Diary of a Ukrainian refugee: “We had a virtual date for our 14th wedding anniversary”


Andriy and I have been in Dublin for over five months now. We originally lived with a host family in Templeogue but they are now having to make room for their relatives. I need surgery in September so IPAS [International Protection Accommodation Services] gave us a hotel room in Citywest.

Her husband stays in Ukraine. We’ve never been apart for so long. We celebrated our 14th anniversary in May and it was sad not to be able to spend time together. But my husband went to a coffee shop, ordered our favorite meal, and even took a picture of the vacant chair across the street that was for me.

It is very difficult to be 3,000 km apart. But I remember my grandmother telling me that during WWII she sent letters that took two to three months to arrive. So modern communication helps to reduce this distance.

We also sort family archives and scan photos, letters and documents. My new hobby is making a family tree for my son. My mother passed away a year ago and some notes remain. I even wrote to many of my relatives to collect data. When you see houses on fire, you don’t want to lose your inheritance. I learned that my great-great-grandfather started working as a postman and grew up to be the head of the main post office in Kyiv in the 19th century. It was very interesting and distracts from the news about the war.

So far we have driven not far from Dublin for a distance of 30-40 minutes. But my sister, who has lived in Ireland for over 20 years, promises to show me many interesting places. Also, Ukrainian Action in Ireland (UACT), which I volunteer with, has started a travel project in Ireland for Ukrainians and I want to see new places.

I came to Ireland twice before the war, but I want to go to those places again with Andriy. He was six years old last time and can’t remember anything except a few impressions. So let’s rediscover Ireland! I have also applied for an exchange of my driver’s license. I have to learn to drive on the other side of the road.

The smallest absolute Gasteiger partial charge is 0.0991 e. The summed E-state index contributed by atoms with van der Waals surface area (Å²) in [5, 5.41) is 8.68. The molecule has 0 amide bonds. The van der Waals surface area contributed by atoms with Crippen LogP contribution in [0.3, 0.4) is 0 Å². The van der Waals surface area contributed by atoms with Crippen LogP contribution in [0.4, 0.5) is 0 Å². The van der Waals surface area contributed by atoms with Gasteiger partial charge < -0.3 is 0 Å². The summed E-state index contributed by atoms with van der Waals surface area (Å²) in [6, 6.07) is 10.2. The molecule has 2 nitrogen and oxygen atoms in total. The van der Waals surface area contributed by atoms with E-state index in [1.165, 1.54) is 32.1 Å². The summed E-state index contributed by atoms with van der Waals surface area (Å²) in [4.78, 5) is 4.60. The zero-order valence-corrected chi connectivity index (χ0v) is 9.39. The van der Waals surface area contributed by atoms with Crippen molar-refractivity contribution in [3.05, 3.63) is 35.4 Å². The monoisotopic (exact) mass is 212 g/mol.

I practice English a lot online. Free classes are often held once or twice a week for an hour or two, and that’s not enough, so I’m considering finding something more intensive. I believe that you have to study all your life and that helps you to move forward. Learning new things helps me adjust to new realities – and now I have to start everything from scratch.

Meanwhile we deal with Irish life. Ireland is an expensive country if you don’t know where to shop. Taxis are very expensive and there is a lack of fast and cheap delivery by supermarkets.

But I worked for many years as a retail journalist and also as a communications manager for a supermarket chain in Ukraine. This is how we find cheap supermarkets and we know how to find discounts in other stores.

When planning your shopping, Ireland doesn’t seem like such an expensive country.

In conversation with Katie Byrne Diary of a Ukrainian refugee: “We had a virtual date for our 14th wedding anniversary”

Fry Electronics Team

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